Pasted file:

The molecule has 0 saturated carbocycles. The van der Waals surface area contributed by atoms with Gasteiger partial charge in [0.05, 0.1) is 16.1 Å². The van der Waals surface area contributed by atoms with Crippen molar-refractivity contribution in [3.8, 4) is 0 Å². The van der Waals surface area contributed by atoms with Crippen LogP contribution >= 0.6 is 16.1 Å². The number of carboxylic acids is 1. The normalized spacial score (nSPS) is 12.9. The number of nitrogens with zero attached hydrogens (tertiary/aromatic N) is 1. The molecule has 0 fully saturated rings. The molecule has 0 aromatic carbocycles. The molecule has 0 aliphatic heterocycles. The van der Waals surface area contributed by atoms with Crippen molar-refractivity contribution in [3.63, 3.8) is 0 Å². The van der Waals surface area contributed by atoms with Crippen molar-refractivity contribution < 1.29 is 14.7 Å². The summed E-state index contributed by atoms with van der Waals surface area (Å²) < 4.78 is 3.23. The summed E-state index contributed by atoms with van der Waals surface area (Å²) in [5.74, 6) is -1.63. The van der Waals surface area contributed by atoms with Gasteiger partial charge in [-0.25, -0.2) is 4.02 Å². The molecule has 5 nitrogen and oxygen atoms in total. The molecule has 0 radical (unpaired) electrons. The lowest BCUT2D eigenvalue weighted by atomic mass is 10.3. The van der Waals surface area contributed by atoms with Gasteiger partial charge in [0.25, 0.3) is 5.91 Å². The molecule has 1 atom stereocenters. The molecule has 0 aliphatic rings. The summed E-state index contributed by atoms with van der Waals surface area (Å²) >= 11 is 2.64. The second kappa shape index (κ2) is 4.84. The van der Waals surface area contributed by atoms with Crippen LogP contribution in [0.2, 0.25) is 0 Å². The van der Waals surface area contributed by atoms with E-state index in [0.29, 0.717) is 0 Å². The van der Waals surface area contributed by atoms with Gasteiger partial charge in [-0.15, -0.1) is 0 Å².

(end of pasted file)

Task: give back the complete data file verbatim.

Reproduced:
The molecule has 0 saturated carbocycles. The van der Waals surface area contributed by atoms with Gasteiger partial charge in [0.05, 0.1) is 16.1 Å². The van der Waals surface area contributed by atoms with Crippen molar-refractivity contribution in [3.8, 4) is 0 Å². The van der Waals surface area contributed by atoms with Crippen LogP contribution >= 0.6 is 16.1 Å². The number of carboxylic acids is 1. The normalized spacial score (nSPS) is 12.9. The number of nitrogens with zero attached hydrogens (tertiary/aromatic N) is 1. The molecule has 0 fully saturated rings. The molecule has 0 aromatic carbocycles. The molecule has 0 aliphatic heterocycles. The van der Waals surface area contributed by atoms with Crippen molar-refractivity contribution in [3.63, 3.8) is 0 Å². The van der Waals surface area contributed by atoms with Crippen molar-refractivity contribution < 1.29 is 14.7 Å². The summed E-state index contributed by atoms with van der Waals surface area (Å²) < 4.78 is 3.23. The summed E-state index contributed by atoms with van der Waals surface area (Å²) in [5.74, 6) is -1.63. The van der Waals surface area contributed by atoms with Gasteiger partial charge in [-0.25, -0.2) is 4.02 Å². The molecule has 5 nitrogen and oxygen atoms in total. The molecule has 0 radical (unpaired) electrons. The lowest BCUT2D eigenvalue weighted by atomic mass is 10.3. The van der Waals surface area contributed by atoms with Gasteiger partial charge in [0.25, 0.3) is 5.91 Å². The molecule has 1 atom stereocenters. The molecule has 0 aliphatic rings. The summed E-state index contributed by atoms with van der Waals surface area (Å²) >= 11 is 2.64. The second kappa shape index (κ2) is 4.84. The van der Waals surface area contributed by atoms with Crippen LogP contribution in [0.2, 0.25) is 0 Å². The van der Waals surface area contributed by atoms with E-state index in [0.29, 0.717) is 0 Å². The van der Waals surface area contributed by atoms with Gasteiger partial charge in [-0.15, -0.1) is 0 Å².